The SPD, Greens and FDP have now shown how a coalition is united, capable of acting and resolutely before it has even signed a so-called contract, let alone governed, in the Corona policy.

At the beginning of their coalition negotiations, the future partners presented a joint paper on a central point of pragmatic crisis policy, with which Germany should also master the consequences of the pandemic in the second Corona autumn and winter.

Even if the "epidemic emergency of national scope" can end soon in view of the vaccination of two thirds of the population, the uniform national legal basis demanded by the federal states for the continuation of certain corona measures is reasonable. Because among the around 20 million non-vaccinated people, the number of infections is increasing significantly, and the clinics are registering more Covid patients again. It is obvious that in this situation it would not be a good idea to proclaim the unrestricted "Freedom Day" on November 25th. According to the will of the three parties, the federal states should be able to impose further mask requirements or access regulations for vaccinated, convalescent and tested people at their own discretion.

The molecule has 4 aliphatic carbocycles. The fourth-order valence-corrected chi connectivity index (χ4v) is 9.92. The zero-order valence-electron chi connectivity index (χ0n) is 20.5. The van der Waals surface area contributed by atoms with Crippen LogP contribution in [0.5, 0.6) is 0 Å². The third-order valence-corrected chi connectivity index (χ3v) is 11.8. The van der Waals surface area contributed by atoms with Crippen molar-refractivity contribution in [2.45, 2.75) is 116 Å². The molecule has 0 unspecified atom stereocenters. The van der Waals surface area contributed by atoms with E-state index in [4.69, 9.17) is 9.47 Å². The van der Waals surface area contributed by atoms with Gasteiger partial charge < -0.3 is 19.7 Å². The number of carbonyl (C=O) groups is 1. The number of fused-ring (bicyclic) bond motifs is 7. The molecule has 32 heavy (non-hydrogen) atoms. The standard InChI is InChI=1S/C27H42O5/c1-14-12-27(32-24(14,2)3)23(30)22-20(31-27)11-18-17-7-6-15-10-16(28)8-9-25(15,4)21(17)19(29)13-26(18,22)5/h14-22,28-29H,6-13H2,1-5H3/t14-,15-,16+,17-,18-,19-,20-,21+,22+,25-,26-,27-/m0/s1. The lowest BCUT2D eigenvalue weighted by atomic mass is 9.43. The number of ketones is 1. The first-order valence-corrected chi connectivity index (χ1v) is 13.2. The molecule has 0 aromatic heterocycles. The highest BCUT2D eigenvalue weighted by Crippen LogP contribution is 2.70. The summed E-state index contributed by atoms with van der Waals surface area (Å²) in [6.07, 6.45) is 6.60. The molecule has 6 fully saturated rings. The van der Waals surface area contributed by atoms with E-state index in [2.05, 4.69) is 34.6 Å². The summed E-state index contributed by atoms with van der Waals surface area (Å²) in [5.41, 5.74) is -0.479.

The FDP can feel like a winner in this plan when it speaks of a “little Freedom Day” in four weeks.

Christian Lindner's party, unlike the Greens, has critically, but not destructively, accompanied the Corona policy of the grand coalition with its fundamental rights restrictions including a temporary federal emergency brake like the AfD.

In the Bundestag election, this course paid off, especially among young voters.

The FDP takes credit for the fact that there should be no more lockdowns, exit restrictions and general school closings.

But it is possible that the traffic light parties did the math without Angela Merkel.

The Executive Chancellor views the infection process with concern.

She doesn't want to stand by and watch.